However, one company is staying away from the agreement. Apple, in a completely predictable and un-shocking statement, has effectively deemed it's flagship iPhone too technologically advanced for Adobe's juggernaut of content delivery. The basic gist of the argument is that the iPhone's ARM architecture, which optimizes battery life and heat distribution, will buckle under the strain of Flash's resource consumption. Which basically translates to "Adobe will not be able to optimize their product to the standards of the iPhone." This is the same elitist box-out of third party market penetration for which Apple is infamous. It's why iPod only works with iTunes, and why you can't upgrade the hardware of an Apple computer without pulling teeth and voiding your warranty. It's what the business types call "customer lock-in." The practice is both a blessing and a curse for Apple, as it allows them to build tight, controlled, efficient devices using proprietary technology, while the same practice is a crushing restriction on product saturation and market share.
But restricting flash is going one step too far. For one, the whole point of Flash 10.1 is battery life efficiency and resource consumption efficiency using the innately under-powered graphics chips of mobile platforms. If nineteen other big smartphone firms think it's worth a try, do you really think you're that much better? I would understand Apple's decision if they came out and said that it goes against their policy of in-house development with proprietary coding tools. To claim technology dominance seems elitist and downright false.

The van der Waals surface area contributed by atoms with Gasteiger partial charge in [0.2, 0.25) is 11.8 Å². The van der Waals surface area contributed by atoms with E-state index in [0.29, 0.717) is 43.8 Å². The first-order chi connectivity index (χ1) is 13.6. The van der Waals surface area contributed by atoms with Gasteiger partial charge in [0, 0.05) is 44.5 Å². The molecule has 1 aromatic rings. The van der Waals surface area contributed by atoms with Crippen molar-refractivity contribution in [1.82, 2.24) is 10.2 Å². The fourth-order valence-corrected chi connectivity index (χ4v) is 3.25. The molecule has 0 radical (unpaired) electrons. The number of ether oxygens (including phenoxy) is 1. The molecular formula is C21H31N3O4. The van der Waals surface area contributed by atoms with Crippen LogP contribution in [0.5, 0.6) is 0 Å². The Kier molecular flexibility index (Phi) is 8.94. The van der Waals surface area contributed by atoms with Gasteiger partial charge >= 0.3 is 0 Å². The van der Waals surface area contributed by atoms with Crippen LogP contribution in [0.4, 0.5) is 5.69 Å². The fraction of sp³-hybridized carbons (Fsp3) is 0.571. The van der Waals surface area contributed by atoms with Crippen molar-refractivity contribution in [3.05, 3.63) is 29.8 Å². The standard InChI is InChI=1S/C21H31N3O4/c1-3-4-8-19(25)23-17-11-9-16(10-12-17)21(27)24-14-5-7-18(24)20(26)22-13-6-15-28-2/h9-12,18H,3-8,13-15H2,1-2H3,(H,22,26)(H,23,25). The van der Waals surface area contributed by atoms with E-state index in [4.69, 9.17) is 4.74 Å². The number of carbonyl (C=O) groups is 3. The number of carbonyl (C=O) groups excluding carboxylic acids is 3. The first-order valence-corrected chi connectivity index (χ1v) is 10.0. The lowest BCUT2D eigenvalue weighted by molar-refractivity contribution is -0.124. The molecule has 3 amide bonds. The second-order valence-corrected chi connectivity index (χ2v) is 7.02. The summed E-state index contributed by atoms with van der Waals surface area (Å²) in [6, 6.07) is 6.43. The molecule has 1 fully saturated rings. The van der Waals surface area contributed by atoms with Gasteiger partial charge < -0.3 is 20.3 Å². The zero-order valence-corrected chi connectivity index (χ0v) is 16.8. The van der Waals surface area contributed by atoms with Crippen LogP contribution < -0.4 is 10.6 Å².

I would say that this is an ultimately business move on Apple's part, but I've read various news sources saying that Apple has an ulterior agenda regarding the future of web content delivery. Many believe that Apple's excuses regarding Flash are just a smokescreen for a new delivery platform that Apple will eventually release to compete with Flash. I don't know how feasible an option like that would be, but it would be a huge undertaking if anything. More probable is Apple's backing of HTML 5 as the content delivery standard, as it would allow them to stick with their proprietary systems while investing in a stable, consumer friendly platform that will eventually grow to encompass the entire content delivery industry.
Whatever happens, I have always had mixed feelings about Apple's stance on third-party component compatibility. Sometimes I wonder if they're taking it too far, but they always manage to come out ahead. I wonder how they're going to keynote themselves out of this one.